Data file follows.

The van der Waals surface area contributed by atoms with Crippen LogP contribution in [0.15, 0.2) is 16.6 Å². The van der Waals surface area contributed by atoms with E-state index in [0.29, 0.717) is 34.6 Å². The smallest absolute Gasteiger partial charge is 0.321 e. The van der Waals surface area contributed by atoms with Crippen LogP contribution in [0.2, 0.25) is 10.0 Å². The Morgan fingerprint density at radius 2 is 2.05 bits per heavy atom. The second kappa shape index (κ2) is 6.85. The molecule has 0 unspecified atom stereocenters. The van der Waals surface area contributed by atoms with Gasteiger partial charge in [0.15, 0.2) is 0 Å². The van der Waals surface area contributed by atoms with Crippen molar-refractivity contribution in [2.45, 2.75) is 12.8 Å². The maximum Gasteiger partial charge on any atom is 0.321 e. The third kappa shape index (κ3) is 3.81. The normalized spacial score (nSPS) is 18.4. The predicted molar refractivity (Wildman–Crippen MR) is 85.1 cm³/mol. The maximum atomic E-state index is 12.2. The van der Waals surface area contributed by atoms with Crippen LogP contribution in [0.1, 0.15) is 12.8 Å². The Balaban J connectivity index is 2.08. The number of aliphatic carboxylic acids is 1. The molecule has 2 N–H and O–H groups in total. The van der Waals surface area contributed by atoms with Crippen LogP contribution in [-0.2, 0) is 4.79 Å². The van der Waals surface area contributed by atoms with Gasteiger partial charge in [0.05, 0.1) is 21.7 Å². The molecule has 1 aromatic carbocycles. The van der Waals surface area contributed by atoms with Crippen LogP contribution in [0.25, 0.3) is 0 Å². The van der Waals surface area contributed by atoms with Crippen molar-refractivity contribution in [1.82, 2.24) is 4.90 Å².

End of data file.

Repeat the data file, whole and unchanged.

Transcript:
The van der Waals surface area contributed by atoms with Crippen LogP contribution in [0.15, 0.2) is 16.6 Å². The van der Waals surface area contributed by atoms with E-state index in [0.29, 0.717) is 34.6 Å². The smallest absolute Gasteiger partial charge is 0.321 e. The van der Waals surface area contributed by atoms with Crippen LogP contribution in [0.2, 0.25) is 10.0 Å². The Morgan fingerprint density at radius 2 is 2.05 bits per heavy atom. The second kappa shape index (κ2) is 6.85. The molecule has 0 unspecified atom stereocenters. The van der Waals surface area contributed by atoms with Gasteiger partial charge in [0.15, 0.2) is 0 Å². The van der Waals surface area contributed by atoms with Crippen molar-refractivity contribution in [2.45, 2.75) is 12.8 Å². The maximum Gasteiger partial charge on any atom is 0.321 e. The third kappa shape index (κ3) is 3.81. The normalized spacial score (nSPS) is 18.4. The predicted molar refractivity (Wildman–Crippen MR) is 85.1 cm³/mol. The maximum atomic E-state index is 12.2. The van der Waals surface area contributed by atoms with Crippen LogP contribution in [0.1, 0.15) is 12.8 Å². The Balaban J connectivity index is 2.08. The number of aliphatic carboxylic acids is 1. The molecule has 2 N–H and O–H groups in total. The van der Waals surface area contributed by atoms with Crippen LogP contribution in [-0.2, 0) is 4.79 Å². The van der Waals surface area contributed by atoms with Gasteiger partial charge in [0.05, 0.1) is 21.7 Å². The molecule has 1 aromatic carbocycles. The van der Waals surface area contributed by atoms with Crippen LogP contribution in [0.25, 0.3) is 0 Å². The van der Waals surface area contributed by atoms with Crippen molar-refractivity contribution in [1.82, 2.24) is 4.90 Å².